I find in a mid-16th century Spanish printed publication the use of two lower case r's. See attached PNG. "El tercero libro" demonstrates this where a fairly standard lower case "r" is used int "tercero" whereas in a different character is used in "libro".
Does anyone know the context in which one is chosen instead of the other?
Does anyone know if this is a common or historic convention and if a particular Unicode character would be used for this today?
I find consistant usage of each character in words that are repeated but cannot decipher a rule regarding usage either by proximity to consonants or vowels, beginning or ending of words or syllables, use in nouns or verbs, etc, etc. Perhaps it is related to pronunciation but I can't establish that since I don't speak Renaissance Spanish.
Because you sent your picture as an attachment, it's in the virus scanning cue, where it will languish for hours, days, weeks or months in these miserable new forums.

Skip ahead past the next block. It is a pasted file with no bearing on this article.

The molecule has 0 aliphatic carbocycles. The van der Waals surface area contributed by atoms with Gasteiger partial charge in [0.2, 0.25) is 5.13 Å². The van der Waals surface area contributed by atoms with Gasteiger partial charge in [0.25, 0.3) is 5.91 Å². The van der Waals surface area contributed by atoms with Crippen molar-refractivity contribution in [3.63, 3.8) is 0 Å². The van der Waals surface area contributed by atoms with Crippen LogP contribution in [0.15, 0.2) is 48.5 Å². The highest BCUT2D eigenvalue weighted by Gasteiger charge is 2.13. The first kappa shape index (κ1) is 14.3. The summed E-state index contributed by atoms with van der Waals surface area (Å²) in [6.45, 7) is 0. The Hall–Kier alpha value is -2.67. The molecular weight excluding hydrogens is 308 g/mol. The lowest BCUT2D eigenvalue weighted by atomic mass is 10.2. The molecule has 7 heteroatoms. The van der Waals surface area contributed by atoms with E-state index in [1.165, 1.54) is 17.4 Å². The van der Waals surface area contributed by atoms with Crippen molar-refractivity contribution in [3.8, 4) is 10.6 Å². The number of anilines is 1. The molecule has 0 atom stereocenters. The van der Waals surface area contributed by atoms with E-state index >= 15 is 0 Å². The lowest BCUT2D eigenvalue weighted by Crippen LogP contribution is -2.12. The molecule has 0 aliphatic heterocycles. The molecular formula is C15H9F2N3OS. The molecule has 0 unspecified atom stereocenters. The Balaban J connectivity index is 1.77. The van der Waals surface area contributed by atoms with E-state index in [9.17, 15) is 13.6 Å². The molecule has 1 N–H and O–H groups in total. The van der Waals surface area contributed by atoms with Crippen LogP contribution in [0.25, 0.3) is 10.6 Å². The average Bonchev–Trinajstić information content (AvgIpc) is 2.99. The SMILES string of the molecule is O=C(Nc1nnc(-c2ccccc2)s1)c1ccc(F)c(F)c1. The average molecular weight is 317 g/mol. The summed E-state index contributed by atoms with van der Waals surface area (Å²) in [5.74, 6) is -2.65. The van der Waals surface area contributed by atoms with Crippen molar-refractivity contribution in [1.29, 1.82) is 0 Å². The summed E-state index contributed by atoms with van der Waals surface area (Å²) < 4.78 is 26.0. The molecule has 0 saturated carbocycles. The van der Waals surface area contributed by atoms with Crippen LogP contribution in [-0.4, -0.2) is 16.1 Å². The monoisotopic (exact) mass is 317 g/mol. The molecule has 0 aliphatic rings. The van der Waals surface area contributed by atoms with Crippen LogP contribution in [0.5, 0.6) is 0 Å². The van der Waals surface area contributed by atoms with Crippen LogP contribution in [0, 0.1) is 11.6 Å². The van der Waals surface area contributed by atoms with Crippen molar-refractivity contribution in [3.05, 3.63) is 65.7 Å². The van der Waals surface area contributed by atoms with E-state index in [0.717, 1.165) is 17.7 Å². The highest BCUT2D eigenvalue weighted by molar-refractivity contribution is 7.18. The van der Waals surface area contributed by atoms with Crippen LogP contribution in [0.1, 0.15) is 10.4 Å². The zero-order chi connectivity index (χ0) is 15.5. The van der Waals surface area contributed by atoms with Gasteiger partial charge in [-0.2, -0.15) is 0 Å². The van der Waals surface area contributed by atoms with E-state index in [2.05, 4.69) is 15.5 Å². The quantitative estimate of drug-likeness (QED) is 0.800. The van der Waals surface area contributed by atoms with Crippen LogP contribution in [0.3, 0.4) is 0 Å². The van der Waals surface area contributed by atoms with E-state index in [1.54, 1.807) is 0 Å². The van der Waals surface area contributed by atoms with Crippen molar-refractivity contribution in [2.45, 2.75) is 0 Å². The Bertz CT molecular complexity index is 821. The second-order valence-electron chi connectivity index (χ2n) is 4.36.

If you embed your images in your post through the camera icon in the formatting bar of the reply editor, they will be viewable instantly.
There is no difference in pronunciation or orthography between those two instances of "r" in Spanish, not now and not four centuries ago.
You must be looking at alternative characters of a typeface or calligraphy script, such as exist for many modern typefaces, and their use is entirely up to the typesetter or writer. I would definitely not use any such alternative r.
Thanks for your replies and I'm glad the image made it throught finally.
This is a historic anthology of music for vihuela. I am creating fonts to replicate this style in modern software. For those who feel strongly about correctness, I would like to have their options in good order. It is very odd to me because every instance of the word "libros" uses the same style "r". It seems that when the "r" follows b, p, or o, it uses the alternate version as in "libro". Perhaps the reason is for visual clarity wheh following a rounded glyph. Whatever the reason, it seems consistant.
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See mention of the "ragged r" here:
Ah! The light shines! Thank you for this information. I suppose I was close to seeing this but not knowing if this my imagination or the truth. Thank you so much.
Very nice. This is fascinating. I wish I had all this when I was a lad.